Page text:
• Who is older than 18, please step forward
  • Who is older than 18, please make a step forward
  • Who is older than 18, please take a step forward

Is there any difference between step, take a step, and make a step?

Which is more natural?

  • 2
    That's not how native speakers issue such "polite requests". Anyone who is over 18, please step forward would be natural. In a more authoritarian (military?) context, ...[please] take a step forward would be far more likely. To make a step forward would be idiomatically unusual, except maybe in the context of a fearful "tip-toe" towards potential danger (or @Adam's advance almost imperceptibly towards one's goal). Commented May 13, 2017 at 17:25
  • 2
    BTW, we have said whoever in that construction for a few centuries now. who is not grammatical there.
    – TimR
    Commented May 13, 2017 at 17:39

2 Answers 2


"Make a step forward" is a slightly awkward use of an idiom meaning "make incremental progress towards a goal."

"We have a long way to go before we have eradicated homelessness, but every year we make small steps forward."

"Step forward" or "Take a step forward" mean move one leg out, and step onto it.

"When you hear your name called, step forward, and you will be presented with a golden avocado."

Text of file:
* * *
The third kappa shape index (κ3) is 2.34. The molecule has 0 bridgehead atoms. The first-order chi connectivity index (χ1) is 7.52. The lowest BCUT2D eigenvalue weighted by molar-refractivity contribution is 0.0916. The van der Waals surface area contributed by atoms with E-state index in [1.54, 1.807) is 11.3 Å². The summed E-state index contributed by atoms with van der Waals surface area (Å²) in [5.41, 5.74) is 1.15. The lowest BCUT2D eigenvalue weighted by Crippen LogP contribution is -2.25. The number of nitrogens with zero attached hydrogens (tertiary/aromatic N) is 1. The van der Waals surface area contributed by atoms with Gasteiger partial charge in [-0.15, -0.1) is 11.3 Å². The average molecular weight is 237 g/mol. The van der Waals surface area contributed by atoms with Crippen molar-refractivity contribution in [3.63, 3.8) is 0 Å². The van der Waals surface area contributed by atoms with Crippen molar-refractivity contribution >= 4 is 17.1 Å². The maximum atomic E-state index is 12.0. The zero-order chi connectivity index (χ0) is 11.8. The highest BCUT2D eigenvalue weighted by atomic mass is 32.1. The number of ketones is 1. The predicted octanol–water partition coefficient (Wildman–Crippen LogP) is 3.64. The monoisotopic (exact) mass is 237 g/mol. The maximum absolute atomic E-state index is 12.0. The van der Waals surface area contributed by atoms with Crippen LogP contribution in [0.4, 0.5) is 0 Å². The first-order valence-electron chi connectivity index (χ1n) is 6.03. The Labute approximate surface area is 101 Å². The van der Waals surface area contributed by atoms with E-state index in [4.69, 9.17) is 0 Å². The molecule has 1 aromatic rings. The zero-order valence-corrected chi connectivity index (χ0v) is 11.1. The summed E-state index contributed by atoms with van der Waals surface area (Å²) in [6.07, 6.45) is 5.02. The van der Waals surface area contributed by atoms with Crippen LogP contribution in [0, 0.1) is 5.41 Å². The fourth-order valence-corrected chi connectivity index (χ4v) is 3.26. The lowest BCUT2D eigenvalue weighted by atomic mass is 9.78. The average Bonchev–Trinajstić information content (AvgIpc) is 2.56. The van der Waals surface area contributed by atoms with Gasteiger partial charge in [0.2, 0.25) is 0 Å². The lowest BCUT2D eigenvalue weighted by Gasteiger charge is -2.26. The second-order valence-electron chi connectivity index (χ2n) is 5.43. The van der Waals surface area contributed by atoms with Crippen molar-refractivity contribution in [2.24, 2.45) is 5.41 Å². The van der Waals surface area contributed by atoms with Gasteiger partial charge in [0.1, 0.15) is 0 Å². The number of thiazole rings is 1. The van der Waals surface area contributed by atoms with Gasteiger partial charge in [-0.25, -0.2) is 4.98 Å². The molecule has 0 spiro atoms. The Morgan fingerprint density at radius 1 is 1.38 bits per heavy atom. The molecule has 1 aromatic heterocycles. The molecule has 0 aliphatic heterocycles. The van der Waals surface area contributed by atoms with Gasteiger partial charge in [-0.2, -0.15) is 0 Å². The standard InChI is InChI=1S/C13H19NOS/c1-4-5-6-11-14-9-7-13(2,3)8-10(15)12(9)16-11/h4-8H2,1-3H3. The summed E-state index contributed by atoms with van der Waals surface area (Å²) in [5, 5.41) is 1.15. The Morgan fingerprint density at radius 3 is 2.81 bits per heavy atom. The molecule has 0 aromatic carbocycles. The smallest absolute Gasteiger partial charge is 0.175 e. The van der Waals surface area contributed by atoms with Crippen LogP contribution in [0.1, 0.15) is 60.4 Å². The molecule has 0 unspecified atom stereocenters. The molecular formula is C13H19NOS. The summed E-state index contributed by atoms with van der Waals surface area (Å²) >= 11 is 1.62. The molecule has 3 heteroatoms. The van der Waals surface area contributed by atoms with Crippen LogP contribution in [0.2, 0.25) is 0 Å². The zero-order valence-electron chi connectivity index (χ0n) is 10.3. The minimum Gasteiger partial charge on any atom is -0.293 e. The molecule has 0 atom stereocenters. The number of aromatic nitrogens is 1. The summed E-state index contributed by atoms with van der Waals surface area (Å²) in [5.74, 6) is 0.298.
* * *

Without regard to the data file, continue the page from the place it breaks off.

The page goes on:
Also: "Who is 18, step forward." is still awkward due to the first clause. I would expect to hear either "Anyone who is 18, step forward." or "Everyone who is 18, step forward."

  • I'll add that to my question Commented May 13, 2017 at 17:25
  • Of course, outside of the army parade drill context, step forward implies each participant will take multiple steps (up onto a stage, perhaps). And with rows of theatre seats / bleachers / whatever you could still be invited to step forward even though it's physically impossible for you to take a step forward (until you've inched sideways to the aisle at the end of your row). Commented May 13, 2017 at 17:32

'make a step' forward seems fine in cases like

1) when there is some foot session involving instructions like, "turn left and make/take a step forward(backward)". "now take a step backward and jump"

2) signifying progress towards some ascertained goal, like "for every opportunity I get, i make/take a step forward in the direction(to something)

While , 'step forward' is generally fine in all other scenarios

You must log in to answer this question.

Not the answer you're looking for? Browse other questions tagged .